Senate Majority Leader Harry Reid (D-NV) announced Friday that S. 2248, the rewrite of the Foreign Intelligence Surveillance Act, will be on the floor for debate Monday starting at 10 a.m. He says the Senate Intelligence Committee’s version of the bill will serve as the base text, while the Senate Judiciary Committee’s version will be the substitute. (Reid’s statement is here.)
The Intelligence Committee version, which passed on a bipartisan 13-2 vote, is the only acceptable legislation because it preserves the concept of corporations acting as good citizens in pursuit of America’s enemies. The language provides retroactive immunity for the telecom companies that assisted in what they understood to be legal surveillance of foreign communications in the wake of the terrorist attacks of September 11, 2001. Enactment of the Judiciary version — which, admittedly, faces a presidential veto — would make a mockery of the concept of an active citizenry playing a role in national security. On the other hand, it could gain the plaintiff’s bar a lot of big-cash settlements.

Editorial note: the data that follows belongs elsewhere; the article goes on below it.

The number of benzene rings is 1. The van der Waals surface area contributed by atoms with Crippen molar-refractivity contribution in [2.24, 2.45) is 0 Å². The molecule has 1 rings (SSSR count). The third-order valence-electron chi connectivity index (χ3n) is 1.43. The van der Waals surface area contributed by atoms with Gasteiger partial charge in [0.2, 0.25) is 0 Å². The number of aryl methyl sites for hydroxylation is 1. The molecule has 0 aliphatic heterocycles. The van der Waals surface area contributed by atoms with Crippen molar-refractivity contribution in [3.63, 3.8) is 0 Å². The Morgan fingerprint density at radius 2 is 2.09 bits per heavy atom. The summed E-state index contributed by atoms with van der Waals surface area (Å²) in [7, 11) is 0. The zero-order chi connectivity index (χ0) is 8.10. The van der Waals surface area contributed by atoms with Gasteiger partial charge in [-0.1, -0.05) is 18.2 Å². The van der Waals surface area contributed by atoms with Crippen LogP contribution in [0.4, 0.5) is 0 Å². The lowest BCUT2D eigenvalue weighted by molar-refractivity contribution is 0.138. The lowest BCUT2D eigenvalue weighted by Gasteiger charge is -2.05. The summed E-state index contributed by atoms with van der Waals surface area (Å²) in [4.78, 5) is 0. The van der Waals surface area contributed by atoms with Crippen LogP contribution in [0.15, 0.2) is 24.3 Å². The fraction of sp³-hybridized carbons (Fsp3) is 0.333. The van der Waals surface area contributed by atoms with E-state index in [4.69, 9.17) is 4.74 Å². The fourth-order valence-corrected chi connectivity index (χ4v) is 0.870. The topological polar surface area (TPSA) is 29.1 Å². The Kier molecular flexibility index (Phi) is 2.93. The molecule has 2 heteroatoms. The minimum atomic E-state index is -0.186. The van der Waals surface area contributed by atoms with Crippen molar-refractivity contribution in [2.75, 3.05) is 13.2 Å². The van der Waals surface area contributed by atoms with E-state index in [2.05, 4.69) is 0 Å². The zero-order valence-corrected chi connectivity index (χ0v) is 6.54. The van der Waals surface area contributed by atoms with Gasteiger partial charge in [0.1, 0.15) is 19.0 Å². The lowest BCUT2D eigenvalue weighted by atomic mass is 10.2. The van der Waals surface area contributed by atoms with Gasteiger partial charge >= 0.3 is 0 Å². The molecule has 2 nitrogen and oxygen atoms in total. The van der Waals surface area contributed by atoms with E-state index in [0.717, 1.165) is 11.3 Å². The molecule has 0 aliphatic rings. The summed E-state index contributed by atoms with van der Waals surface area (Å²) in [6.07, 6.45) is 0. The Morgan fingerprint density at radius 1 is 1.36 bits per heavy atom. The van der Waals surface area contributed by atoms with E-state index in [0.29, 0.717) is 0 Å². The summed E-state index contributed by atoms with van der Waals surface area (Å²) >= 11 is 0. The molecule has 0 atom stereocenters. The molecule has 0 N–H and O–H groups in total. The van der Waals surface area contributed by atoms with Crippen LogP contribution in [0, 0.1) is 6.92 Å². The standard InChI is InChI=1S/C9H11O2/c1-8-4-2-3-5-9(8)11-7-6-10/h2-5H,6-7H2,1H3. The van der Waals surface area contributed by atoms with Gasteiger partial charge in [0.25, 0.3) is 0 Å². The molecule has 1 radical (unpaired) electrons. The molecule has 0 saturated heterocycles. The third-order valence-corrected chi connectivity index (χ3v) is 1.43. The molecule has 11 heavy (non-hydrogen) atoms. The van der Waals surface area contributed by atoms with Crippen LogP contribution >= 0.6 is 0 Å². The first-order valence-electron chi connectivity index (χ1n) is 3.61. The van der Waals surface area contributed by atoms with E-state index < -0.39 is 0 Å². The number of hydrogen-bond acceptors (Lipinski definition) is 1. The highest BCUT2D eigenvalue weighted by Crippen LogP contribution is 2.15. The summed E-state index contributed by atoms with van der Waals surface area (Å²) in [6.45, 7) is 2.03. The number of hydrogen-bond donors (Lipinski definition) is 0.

The issue has activated the left-wing, anti-Bush element of the public sphere far more than it has the pro-business, pro-national defense, trial-lawyer skeptics out there. The ACLU — guess they’re in the former camp — has put out a news release, and here’s the
Electronic Freedom Frontier’s Electronic Frontier Foundation’s call to action.
We’ve blogged extensively on this issue and so won’t repeat the arguments, save for emphasizing the strong, bipartisan support on the Intelligence Committee for immunity. Here is the committee’s news release, including Chairman Jay Rockefeller’s statement after that vote:
“Through our legislation we have taken important steps to restore and expand critical FISA Court review of surveillance programs,” Rockefeller said. “We also recognize that private companies who received legal assurances from the highest levels of government should not be dragged through the courts for their help with national security. The onus is on the Administration, not the companies, to ensure that the request is on strong legal footing, and if it is not, it is the Administration that should be held accountable.”
In our book, the telecom companies are to be lauded and supported; it’s the terrorists who should be under attack.
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